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Gift Aid is the Government's scheme for enabling churches and charities to reclaim tax paid on donations.
Tax paid on income, capital gains and savings all qualify and can be reclaimed on any donation from a UK taxpayer making a valid declaration.
Accurate record-keeping is essential for successful tax reclaims and should include donor details supported by a declaration, amounts and dates given. Always keep records even if you don't hold a declaration. You may be able to claim retrospectively.
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Gift Aid is a generous UK Government scheme enabling charities to reclaim tax paid on donations. Personal taxes such as income tax paid on earnings and savings or capital gains tax all qualify for Gift Aid. Other types of taxes such as VAT and council tax do not.
Charities in general under use Gift Aid, although some sectors are very well organised with it, particularly large charities and churches.
Research by the Institute of Fundraising a few years ago suggested that up to £740 million was left on the chancellor’s table annually by charities which could potentially have claimed.
Gift Aid is a straightforward scheme which is easy to administer once the basic principles have been grasped.
Gift Aid is repaid by the Government at basic rate, an effective rate of reclaim of 25%.
Only charities can claim Gift Aid.
Registration as a charity is often, but not always, required to demonstrate charitable status. More information on this is available in our guide to charitable status.
A variety of fund raising sources qualify for Gift Aid, although in all cases the funds must have been received from individual UK taxpayers making suitable declarations allowing the reclaim.
Common sources are as follows:
With anything other than a straightforward donation of money, it is important to read the rules on these measures to ensure compliance, particularly the section on HMRC’s website about providing benefits in return for donations: https://www.gov.uk/guidance/gift-aid-what-donations-charities-and-cascs-can-claim-on.
Gift Aid donors must:
HMRC explains about declarations and shows model examples on it's website: https://www.gov.uk/claim-gift-aid/gift-aid-declarations. We have also agreed a lighter version suitable for envelopes. This appears on all our Gift Aid envelopes.
HMRC allows charities to compose their own declarations. Below are the main points to bear in mind if you are contemplating this:
Full details of how to make a repayment claim appear via this link to HMRC's website: https://www.gov.uk/claim-gift-aid/how-to-claim.
Since April 2013, Gift Aid has been recoverable through HMRC's 'Charities Online' service via one of three options. The previous 'R68i' style of paper-based submission is also valid until 30 September 2013, but HMRC is encouraging all charities to move to one of the newer options.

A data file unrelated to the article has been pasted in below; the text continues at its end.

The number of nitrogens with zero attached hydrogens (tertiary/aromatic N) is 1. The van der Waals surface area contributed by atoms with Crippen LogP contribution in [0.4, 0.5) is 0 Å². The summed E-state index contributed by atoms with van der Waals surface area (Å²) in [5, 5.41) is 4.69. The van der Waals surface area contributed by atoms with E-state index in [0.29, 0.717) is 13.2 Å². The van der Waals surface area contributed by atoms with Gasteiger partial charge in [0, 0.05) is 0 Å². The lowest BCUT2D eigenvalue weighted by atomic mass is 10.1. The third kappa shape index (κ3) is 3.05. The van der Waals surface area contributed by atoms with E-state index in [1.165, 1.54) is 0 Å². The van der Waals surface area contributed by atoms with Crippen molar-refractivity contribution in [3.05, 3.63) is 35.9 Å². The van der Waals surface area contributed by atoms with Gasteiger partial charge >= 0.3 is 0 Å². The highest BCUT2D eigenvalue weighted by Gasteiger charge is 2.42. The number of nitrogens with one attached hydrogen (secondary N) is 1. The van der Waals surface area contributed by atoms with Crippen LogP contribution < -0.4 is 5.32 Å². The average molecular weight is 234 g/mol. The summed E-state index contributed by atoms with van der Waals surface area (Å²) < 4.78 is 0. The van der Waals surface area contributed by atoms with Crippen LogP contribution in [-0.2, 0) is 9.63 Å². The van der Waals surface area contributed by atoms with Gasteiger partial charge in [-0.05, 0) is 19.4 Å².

Gift Aid declarations must:
Inaccurate claims will be returned unpaid.
For some years, HMRC has allowed aggregating of small donations up to £10 for ease of form filling. Charities can aggregate donations with a combined value up to £1,000 per line on a Charities Online submission. However, aggregated donations still need to be backed up with valid declarations from UK taxpayers. This initiative is not to be confused with the new Gift Aid Small Donations Scheme introduced in April 2013.
From 06 April 2013, most charities, unless very small, have been able to reclaim Gift Aid on donations up to £20. From the 2016/17 tax year the combined value of these donations can be up to £8,000 per year (previously up to £5,000). This is the equivalent of a free £2,000 each year. Full details about the scheme are available at: https://www.gov.uk/claim-gift-aid/small-donations-scheme.
Churches can enhance this by making use of 'Community Buildings' allowances, if there is more than one church in the PCC. As long as 10 people use the building, the allowance can be claimed for each building. More information: https://www.gov.uk/guidance/claiming-a-top-up-payment-on-small-charitable-donations#collections-in-community-buildings. A very helpful pdf download on making the most of GASDS is available via the Church of England's website, www.parishresources.org.uk.
This initiative is not to be confused with aggregation, dealt with above.
HMRC's new Charities Online service became available on 22 April 2013. This offers three options for making repayment claims including online submission. Full details are available via this link: https://www.gov.uk/guidance/claim-tax-back-on-donations-using-charities-online.
Gift Aid administration invariably comes with a need to know about various forms.
These can all be viewed via this link to HMRC’s website https://www.gov.uk/government/collections/charities-and-community-amateur-sports-clubs-forms.
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